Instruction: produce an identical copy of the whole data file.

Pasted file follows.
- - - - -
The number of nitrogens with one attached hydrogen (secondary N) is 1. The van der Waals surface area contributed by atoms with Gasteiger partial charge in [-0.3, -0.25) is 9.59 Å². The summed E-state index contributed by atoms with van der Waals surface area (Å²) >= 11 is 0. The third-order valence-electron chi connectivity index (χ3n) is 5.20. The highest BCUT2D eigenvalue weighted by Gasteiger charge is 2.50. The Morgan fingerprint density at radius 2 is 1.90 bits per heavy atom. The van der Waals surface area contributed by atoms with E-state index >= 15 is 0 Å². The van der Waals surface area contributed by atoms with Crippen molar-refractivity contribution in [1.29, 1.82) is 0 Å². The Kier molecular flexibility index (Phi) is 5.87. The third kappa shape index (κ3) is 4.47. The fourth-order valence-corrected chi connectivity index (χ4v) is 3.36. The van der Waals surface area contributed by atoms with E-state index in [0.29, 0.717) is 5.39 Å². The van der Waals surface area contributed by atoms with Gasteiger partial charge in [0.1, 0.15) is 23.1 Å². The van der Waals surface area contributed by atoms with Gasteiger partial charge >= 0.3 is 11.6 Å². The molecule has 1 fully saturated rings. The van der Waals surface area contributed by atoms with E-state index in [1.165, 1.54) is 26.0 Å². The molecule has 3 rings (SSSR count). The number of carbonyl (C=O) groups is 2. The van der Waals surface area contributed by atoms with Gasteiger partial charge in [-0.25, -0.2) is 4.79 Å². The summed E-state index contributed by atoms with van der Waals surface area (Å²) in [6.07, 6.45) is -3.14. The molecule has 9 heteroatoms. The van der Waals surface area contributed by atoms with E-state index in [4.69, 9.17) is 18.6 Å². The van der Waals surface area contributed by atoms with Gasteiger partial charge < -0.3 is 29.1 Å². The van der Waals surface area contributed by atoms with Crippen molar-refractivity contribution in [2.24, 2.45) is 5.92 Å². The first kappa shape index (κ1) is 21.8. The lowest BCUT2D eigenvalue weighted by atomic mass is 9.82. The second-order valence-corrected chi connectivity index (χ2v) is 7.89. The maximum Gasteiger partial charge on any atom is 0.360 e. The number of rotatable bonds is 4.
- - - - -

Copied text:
The number of nitrogens with one attached hydrogen (secondary N) is 1. The van der Waals surface area contributed by atoms with Gasteiger partial charge in [-0.3, -0.25) is 9.59 Å². The summed E-state index contributed by atoms with van der Waals surface area (Å²) >= 11 is 0. The third-order valence-electron chi connectivity index (χ3n) is 5.20. The highest BCUT2D eigenvalue weighted by Gasteiger charge is 2.50. The Morgan fingerprint density at radius 2 is 1.90 bits per heavy atom. The van der Waals surface area contributed by atoms with E-state index >= 15 is 0 Å². The van der Waals surface area contributed by atoms with Crippen molar-refractivity contribution in [1.29, 1.82) is 0 Å². The Kier molecular flexibility index (Phi) is 5.87. The third kappa shape index (κ3) is 4.47. The fourth-order valence-corrected chi connectivity index (χ4v) is 3.36. The van der Waals surface area contributed by atoms with E-state index in [0.29, 0.717) is 5.39 Å². The van der Waals surface area contributed by atoms with Gasteiger partial charge in [0.1, 0.15) is 23.1 Å². The van der Waals surface area contributed by atoms with Gasteiger partial charge >= 0.3 is 11.6 Å². The molecule has 1 fully saturated rings. The van der Waals surface area contributed by atoms with E-state index in [1.165, 1.54) is 26.0 Å². The molecule has 3 rings (SSSR count). The number of carbonyl (C=O) groups is 2. The van der Waals surface area contributed by atoms with Gasteiger partial charge in [-0.25, -0.2) is 4.79 Å². The summed E-state index contributed by atoms with van der Waals surface area (Å²) in [6.07, 6.45) is -3.14. The molecule has 9 heteroatoms. The van der Waals surface area contributed by atoms with E-state index in [4.69, 9.17) is 18.6 Å². The van der Waals surface area contributed by atoms with Gasteiger partial charge < -0.3 is 29.1 Å². The van der Waals surface area contributed by atoms with Crippen molar-refractivity contribution in [2.24, 2.45) is 5.92 Å². The first kappa shape index (κ1) is 21.8. The lowest BCUT2D eigenvalue weighted by atomic mass is 9.82. The second-order valence-corrected chi connectivity index (χ2v) is 7.89. The maximum Gasteiger partial charge on any atom is 0.360 e. The number of rotatable bonds is 4.